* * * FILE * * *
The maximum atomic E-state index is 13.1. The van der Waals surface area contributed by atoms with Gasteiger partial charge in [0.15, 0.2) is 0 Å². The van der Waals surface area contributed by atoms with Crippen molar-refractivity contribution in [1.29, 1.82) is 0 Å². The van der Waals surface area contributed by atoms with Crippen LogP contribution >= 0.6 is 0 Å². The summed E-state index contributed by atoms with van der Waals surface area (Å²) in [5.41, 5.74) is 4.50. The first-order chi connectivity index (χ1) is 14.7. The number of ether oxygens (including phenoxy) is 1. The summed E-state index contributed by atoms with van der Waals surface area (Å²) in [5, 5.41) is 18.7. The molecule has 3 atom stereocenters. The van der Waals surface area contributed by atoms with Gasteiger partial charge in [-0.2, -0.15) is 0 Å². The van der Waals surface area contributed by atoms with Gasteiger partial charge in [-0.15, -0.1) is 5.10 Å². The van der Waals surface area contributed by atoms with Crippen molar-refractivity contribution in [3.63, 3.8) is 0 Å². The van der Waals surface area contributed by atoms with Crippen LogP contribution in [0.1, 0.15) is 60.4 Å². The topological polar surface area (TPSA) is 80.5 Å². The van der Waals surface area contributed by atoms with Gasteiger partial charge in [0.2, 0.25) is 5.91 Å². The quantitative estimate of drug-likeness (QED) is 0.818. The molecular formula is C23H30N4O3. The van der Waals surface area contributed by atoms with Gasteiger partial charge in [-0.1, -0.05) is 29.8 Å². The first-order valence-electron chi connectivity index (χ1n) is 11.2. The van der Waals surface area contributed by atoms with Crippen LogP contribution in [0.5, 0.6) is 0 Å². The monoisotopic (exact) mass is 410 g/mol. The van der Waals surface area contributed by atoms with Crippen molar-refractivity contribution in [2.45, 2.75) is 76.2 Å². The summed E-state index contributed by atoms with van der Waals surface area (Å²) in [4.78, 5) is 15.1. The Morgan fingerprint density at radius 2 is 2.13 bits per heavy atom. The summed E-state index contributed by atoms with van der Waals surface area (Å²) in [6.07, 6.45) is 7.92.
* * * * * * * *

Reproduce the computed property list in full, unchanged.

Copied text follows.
The maximum atomic E-state index is 13.1. The van der Waals surface area contributed by atoms with Gasteiger partial charge in [0.15, 0.2) is 0 Å². The van der Waals surface area contributed by atoms with Crippen molar-refractivity contribution in [1.29, 1.82) is 0 Å². The van der Waals surface area contributed by atoms with Crippen LogP contribution >= 0.6 is 0 Å². The summed E-state index contributed by atoms with van der Waals surface area (Å²) in [5.41, 5.74) is 4.50. The first-order chi connectivity index (χ1) is 14.7. The number of ether oxygens (including phenoxy) is 1. The summed E-state index contributed by atoms with van der Waals surface area (Å²) in [5, 5.41) is 18.7. The molecule has 3 atom stereocenters. The van der Waals surface area contributed by atoms with Gasteiger partial charge in [-0.2, -0.15) is 0 Å². The van der Waals surface area contributed by atoms with Gasteiger partial charge in [-0.15, -0.1) is 5.10 Å². The van der Waals surface area contributed by atoms with Crippen molar-refractivity contribution in [3.63, 3.8) is 0 Å². The van der Waals surface area contributed by atoms with Crippen LogP contribution in [0.1, 0.15) is 60.4 Å². The topological polar surface area (TPSA) is 80.5 Å². The van der Waals surface area contributed by atoms with Gasteiger partial charge in [0.2, 0.25) is 5.91 Å². The quantitative estimate of drug-likeness (QED) is 0.818. The molecular formula is C23H30N4O3. The van der Waals surface area contributed by atoms with Gasteiger partial charge in [-0.1, -0.05) is 29.8 Å². The first-order valence-electron chi connectivity index (χ1n) is 11.2. The van der Waals surface area contributed by atoms with Crippen LogP contribution in [0.5, 0.6) is 0 Å². The monoisotopic (exact) mass is 410 g/mol. The van der Waals surface area contributed by atoms with Crippen molar-refractivity contribution in [2.45, 2.75) is 76.2 Å². The summed E-state index contributed by atoms with van der Waals surface area (Å²) in [4.78, 5) is 15.1. The Morgan fingerprint density at radius 2 is 2.13 bits per heavy atom. The summed E-state index contributed by atoms with van der Waals surface area (Å²) in [6.07, 6.45) is 7.92.